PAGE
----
Dey Krahorm, which means “red soil,” was a poor community that was initially settled in the mid-1980s. A considerable percentage of the population was made up of musicians, dancers and artists. The Ministry of Culture gave them the land in the early 1990s in an attempt to reestablish the country’s creative community because the Khmer Rouge wiped out so many artisans or sent them fleeing abroad. The other residents generally earned meager wages as construction workers, taxi drivers or market vendors.
The 3.6 hectare plot sat just south of Cambodia’s National Assembly, and is estimated to be worth $44 million, according to Bonna Reality, a leading Phnom Penh real estate company.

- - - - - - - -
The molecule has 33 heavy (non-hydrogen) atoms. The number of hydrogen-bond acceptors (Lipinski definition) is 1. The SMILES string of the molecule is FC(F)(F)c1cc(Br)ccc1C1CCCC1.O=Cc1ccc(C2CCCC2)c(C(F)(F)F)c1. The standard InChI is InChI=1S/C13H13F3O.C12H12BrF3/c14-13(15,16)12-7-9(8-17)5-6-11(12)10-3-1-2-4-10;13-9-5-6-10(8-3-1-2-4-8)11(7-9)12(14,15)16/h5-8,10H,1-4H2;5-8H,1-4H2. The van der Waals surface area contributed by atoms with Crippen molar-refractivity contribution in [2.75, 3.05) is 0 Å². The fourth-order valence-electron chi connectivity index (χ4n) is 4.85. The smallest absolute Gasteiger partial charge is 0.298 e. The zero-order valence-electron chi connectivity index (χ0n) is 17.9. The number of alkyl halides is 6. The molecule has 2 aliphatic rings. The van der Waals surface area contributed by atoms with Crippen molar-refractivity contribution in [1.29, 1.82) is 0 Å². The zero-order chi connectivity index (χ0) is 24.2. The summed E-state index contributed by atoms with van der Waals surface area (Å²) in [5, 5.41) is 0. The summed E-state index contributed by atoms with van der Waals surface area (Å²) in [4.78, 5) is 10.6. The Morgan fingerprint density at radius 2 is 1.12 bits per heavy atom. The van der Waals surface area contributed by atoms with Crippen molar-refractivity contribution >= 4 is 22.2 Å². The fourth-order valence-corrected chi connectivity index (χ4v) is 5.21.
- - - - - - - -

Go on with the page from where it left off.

On Jan. 24, 2009, hundreds of civilian and military police used tear gas, fire hoses, fire extinguishers, metal batons, backhoes, bulldozers and 300 demolition workers to clear about 500 people from Dey Krahorm community to make way for a private developer. At least 24 people were injured and hundreds of those residents now live in a makeshift refugee camp with no running water or electricity.
| Text by Katie Nelson |
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